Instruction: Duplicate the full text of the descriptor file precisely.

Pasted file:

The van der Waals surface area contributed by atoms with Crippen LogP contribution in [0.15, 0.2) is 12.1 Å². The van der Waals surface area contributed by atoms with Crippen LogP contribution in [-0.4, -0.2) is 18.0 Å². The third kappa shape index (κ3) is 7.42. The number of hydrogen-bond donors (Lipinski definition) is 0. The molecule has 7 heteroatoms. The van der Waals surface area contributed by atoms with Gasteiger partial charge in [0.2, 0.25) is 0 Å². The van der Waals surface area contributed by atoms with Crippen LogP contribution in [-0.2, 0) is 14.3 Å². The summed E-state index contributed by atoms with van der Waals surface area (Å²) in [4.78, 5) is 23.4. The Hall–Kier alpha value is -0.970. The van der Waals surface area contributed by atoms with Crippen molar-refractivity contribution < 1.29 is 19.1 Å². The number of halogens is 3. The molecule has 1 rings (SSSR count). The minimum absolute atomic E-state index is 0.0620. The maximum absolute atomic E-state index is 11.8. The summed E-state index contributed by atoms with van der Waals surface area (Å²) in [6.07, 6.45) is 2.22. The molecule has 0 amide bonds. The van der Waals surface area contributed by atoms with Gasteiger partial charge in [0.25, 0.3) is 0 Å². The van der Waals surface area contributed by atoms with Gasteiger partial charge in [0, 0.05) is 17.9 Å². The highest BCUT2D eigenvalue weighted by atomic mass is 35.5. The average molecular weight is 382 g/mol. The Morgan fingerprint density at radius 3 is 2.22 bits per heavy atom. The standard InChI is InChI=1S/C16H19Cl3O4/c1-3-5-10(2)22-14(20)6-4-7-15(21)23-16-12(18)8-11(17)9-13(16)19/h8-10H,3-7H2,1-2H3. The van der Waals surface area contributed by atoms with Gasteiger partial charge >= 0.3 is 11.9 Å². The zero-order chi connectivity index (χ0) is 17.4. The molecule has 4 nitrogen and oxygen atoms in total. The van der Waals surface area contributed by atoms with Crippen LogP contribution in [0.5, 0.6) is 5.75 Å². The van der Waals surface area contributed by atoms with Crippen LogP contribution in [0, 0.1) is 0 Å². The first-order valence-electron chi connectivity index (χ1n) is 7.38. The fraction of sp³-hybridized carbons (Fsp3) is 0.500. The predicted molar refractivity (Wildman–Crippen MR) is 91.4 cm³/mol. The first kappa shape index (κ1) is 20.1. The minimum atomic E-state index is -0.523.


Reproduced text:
The van der Waals surface area contributed by atoms with Crippen LogP contribution in [0.15, 0.2) is 12.1 Å². The van der Waals surface area contributed by atoms with Crippen LogP contribution in [-0.4, -0.2) is 18.0 Å². The third kappa shape index (κ3) is 7.42. The number of hydrogen-bond donors (Lipinski definition) is 0. The molecule has 7 heteroatoms. The van der Waals surface area contributed by atoms with Gasteiger partial charge in [0.2, 0.25) is 0 Å². The van der Waals surface area contributed by atoms with Crippen LogP contribution in [-0.2, 0) is 14.3 Å². The summed E-state index contributed by atoms with van der Waals surface area (Å²) in [4.78, 5) is 23.4. The Hall–Kier alpha value is -0.970. The van der Waals surface area contributed by atoms with Crippen molar-refractivity contribution < 1.29 is 19.1 Å². The number of halogens is 3. The molecule has 1 rings (SSSR count). The minimum absolute atomic E-state index is 0.0620. The maximum absolute atomic E-state index is 11.8. The summed E-state index contributed by atoms with van der Waals surface area (Å²) in [6.07, 6.45) is 2.22. The molecule has 0 amide bonds. The van der Waals surface area contributed by atoms with Gasteiger partial charge in [0.25, 0.3) is 0 Å². The van der Waals surface area contributed by atoms with Gasteiger partial charge in [0, 0.05) is 17.9 Å². The highest BCUT2D eigenvalue weighted by atomic mass is 35.5. The average molecular weight is 382 g/mol. The Morgan fingerprint density at radius 3 is 2.22 bits per heavy atom. The standard InChI is InChI=1S/C16H19Cl3O4/c1-3-5-10(2)22-14(20)6-4-7-15(21)23-16-12(18)8-11(17)9-13(16)19/h8-10H,3-7H2,1-2H3. The van der Waals surface area contributed by atoms with Gasteiger partial charge >= 0.3 is 11.9 Å². The zero-order chi connectivity index (χ0) is 17.4. The molecule has 4 nitrogen and oxygen atoms in total. The van der Waals surface area contributed by atoms with Crippen LogP contribution in [0.5, 0.6) is 5.75 Å². The van der Waals surface area contributed by atoms with Crippen LogP contribution in [0, 0.1) is 0 Å². The first-order valence-electron chi connectivity index (χ1n) is 7.38. The fraction of sp³-hybridized carbons (Fsp3) is 0.500. The predicted molar refractivity (Wildman–Crippen MR) is 91.4 cm³/mol. The first kappa shape index (κ1) is 20.1. The minimum atomic E-state index is -0.523.